By Joyce Parslow, P.H.Ec.
Canadian beef is world-class in quality and availability. Beef is raised in each and every province. Cattle feed on grass and forage for the most part with a blend of grains such as barley, wheat or corn mixed-in as they reach maturity. Breeds and feeds give Canadian beef the flavour and tenderness you expect in a great steak.
Making the Grade:
Canadian beef bought in-store is federally or provincially inspected for safety – no compromises. The best in beef is given an 'A' GRADE quality designation. Just as in hockey, look for Canada AAA as the top in the league, followed by double A (AA) and then single A.
Canadian steaks are sorted into three basic cooking categories. Package labels identify the cut and the recommended cooking method (e.g. Top Sirloin grilling steak, Flank marinating steak).
Grilling Steaks are ever tender – simply season and sear;
Marinating Steaks are best marinated before grilling, but require advanced planning. These steaks often have the boldest beefy flavour and can be value-priced;
Simmering Steaks are not BBQ steaks – best simmered low and slow in a winter stew.
TIPS to ensure no mis-steaks:
1-3/4 cups (425 mL) barbecue sauce (your favorite brand)
1/4 cup (50 mL) lemon juice
2 Tbsp (30 mL) prepared horseradish
6 sprigs fresh rosemary (leaves only) coarsely chopped
1 Flank Marinating Steak or Top Sirloin, about 1-1/2 lb (750 g)
Sea salt and freshly ground pepper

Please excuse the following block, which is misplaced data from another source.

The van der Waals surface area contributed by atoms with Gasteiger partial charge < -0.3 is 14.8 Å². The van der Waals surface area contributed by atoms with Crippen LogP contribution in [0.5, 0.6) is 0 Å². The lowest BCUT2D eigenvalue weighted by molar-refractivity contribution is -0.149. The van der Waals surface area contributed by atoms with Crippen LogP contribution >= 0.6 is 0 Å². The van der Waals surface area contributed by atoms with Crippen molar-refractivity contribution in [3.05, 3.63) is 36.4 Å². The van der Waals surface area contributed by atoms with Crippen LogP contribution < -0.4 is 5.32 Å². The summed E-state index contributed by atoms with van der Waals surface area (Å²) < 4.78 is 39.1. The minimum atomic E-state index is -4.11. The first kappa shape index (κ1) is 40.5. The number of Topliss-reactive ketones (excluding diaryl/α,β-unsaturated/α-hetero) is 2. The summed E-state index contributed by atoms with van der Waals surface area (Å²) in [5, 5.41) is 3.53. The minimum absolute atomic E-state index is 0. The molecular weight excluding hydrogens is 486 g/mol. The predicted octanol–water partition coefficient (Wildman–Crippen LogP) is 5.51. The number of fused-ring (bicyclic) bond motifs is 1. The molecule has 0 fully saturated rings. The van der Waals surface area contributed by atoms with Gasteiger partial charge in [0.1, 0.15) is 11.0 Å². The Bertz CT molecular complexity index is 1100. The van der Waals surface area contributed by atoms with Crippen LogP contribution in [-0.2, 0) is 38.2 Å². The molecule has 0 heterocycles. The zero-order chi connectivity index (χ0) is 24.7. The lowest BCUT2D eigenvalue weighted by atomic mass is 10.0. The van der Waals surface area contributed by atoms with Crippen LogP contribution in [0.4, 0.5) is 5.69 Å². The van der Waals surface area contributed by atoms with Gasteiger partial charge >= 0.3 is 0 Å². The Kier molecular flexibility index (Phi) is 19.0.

1 can or bottle (440 mL) beer
2 cups (500 mL) grape tomatoes
8 cloves garlic, peeled
4 ears of fresh corn, husked
4 green onions, trimmed
1 EACH sweet yellow and sweet red pepper, seeded, cut into large chunks
2 Tbsp (30 mL) vegetable oil
Sea salt and freshly ground pepper
1. MARINADE: In large re-sealable freezer bag, combine barbecue sauce, lemon juice, horseradish and rosemary.
* Remove 1/2 cup (125 mL) and set aside for Salsa. Pierce steak all over; place in bag with marinade. Seal. Refrigerate for 2 hours or up to 24 hours.
Soak plank for at least 2 hours in enough beer and warm water mixture to cover, weighing down with heavy jars to submerge.
2. Heat plank in closed barbecue over medium-high heat until plank crackles and smokes, about 3 minutes. Brush top side with oil. Remove steak from marinade. Pat dry with paper towel; discard used marinade. Season both sides with salt and pepper. Place on plank. Cook in closed barbecue, without turning until digital instant-read thermometer reads 145°F (63°C) for medium-rare, about 15 minutes. Remove steak from plank. Let rest for 10 minutes before carving across the grain into thin slices.
3. SALSA: Alternately thread grape tomatoes and garlic onto soaked wooden skewers. Brush vegetables all over with oil and season with salt and pepper. Grill over medium-high heat in closed barbecue, starting with corn, until charred all over, turning occasionally. Let cool slightly. Cut kernels from cobs. Coarsely chop remaining vegetables. Combine with reserved barbecue sauce mixture. Serve with steak.
Makes 4 to 6 servings
Joyce Parslow, P.H.Ec., is a Toronto-based Professional Home Economist and beef culinary expert. She is Director of Consumer Marketing for Canada Beef Inc., and a member of OHEA. Visit Canada Beef Inc. for more recipes, cooking lessons and quick answers to all of your beef questions: www.beefinfo.org
The Ontario Home Economics Association (OHEA), a self-regulated body of Professional Home Economists, promotes high professional standards among its members so that they can assist families and individuals to achieve and maintain a desirable quality of life. OHEA is a proud partner of the Canadian Partnership for Consumer Food Safety Education.
For further information, contact: Ontario Home Economics Association 14 Totten Place, Woodstock, ON N4S 8G7 Website: www.ohea.on.ca Phone: 519-290-1843 Email: firstname.lastname@example.org
Ontario Home Economics Association © 2013
Photos courtesy of Canada Beef Inc.